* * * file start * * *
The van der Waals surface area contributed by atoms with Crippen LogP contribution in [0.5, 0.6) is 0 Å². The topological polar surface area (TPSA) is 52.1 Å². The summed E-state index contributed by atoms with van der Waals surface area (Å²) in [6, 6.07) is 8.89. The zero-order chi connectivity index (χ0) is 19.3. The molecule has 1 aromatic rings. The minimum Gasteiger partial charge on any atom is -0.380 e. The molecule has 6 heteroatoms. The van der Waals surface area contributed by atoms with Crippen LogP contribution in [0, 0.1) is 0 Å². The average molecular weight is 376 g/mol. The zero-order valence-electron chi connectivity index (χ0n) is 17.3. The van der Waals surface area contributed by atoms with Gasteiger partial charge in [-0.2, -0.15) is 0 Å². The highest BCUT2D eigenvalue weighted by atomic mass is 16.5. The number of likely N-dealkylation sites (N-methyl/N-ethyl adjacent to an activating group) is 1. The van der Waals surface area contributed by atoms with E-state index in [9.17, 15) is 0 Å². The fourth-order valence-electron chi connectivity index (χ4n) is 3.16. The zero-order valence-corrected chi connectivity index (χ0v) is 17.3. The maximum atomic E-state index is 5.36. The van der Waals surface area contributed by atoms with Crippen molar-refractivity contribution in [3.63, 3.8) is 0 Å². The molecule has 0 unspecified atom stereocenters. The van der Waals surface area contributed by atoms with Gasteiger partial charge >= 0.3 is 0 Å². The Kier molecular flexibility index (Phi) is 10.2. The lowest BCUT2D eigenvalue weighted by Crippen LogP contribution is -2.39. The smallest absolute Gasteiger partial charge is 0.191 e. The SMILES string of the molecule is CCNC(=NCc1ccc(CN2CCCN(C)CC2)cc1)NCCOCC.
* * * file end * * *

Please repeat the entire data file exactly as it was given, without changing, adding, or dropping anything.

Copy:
The van der Waals surface area contributed by atoms with Crippen LogP contribution in [0.5, 0.6) is 0 Å². The topological polar surface area (TPSA) is 52.1 Å². The summed E-state index contributed by atoms with van der Waals surface area (Å²) in [6, 6.07) is 8.89. The zero-order chi connectivity index (χ0) is 19.3. The molecule has 1 aromatic rings. The minimum Gasteiger partial charge on any atom is -0.380 e. The molecule has 6 heteroatoms. The van der Waals surface area contributed by atoms with Crippen LogP contribution in [0, 0.1) is 0 Å². The average molecular weight is 376 g/mol. The zero-order valence-electron chi connectivity index (χ0n) is 17.3. The van der Waals surface area contributed by atoms with Gasteiger partial charge in [-0.2, -0.15) is 0 Å². The highest BCUT2D eigenvalue weighted by atomic mass is 16.5. The number of likely N-dealkylation sites (N-methyl/N-ethyl adjacent to an activating group) is 1. The van der Waals surface area contributed by atoms with E-state index in [9.17, 15) is 0 Å². The fourth-order valence-electron chi connectivity index (χ4n) is 3.16. The zero-order valence-corrected chi connectivity index (χ0v) is 17.3. The maximum atomic E-state index is 5.36. The van der Waals surface area contributed by atoms with Crippen molar-refractivity contribution in [3.63, 3.8) is 0 Å². The molecule has 0 unspecified atom stereocenters. The van der Waals surface area contributed by atoms with Gasteiger partial charge >= 0.3 is 0 Å². The Kier molecular flexibility index (Phi) is 10.2. The lowest BCUT2D eigenvalue weighted by Crippen LogP contribution is -2.39. The smallest absolute Gasteiger partial charge is 0.191 e. The SMILES string of the molecule is CCNC(=NCc1ccc(CN2CCCN(C)CC2)cc1)NCCOCC.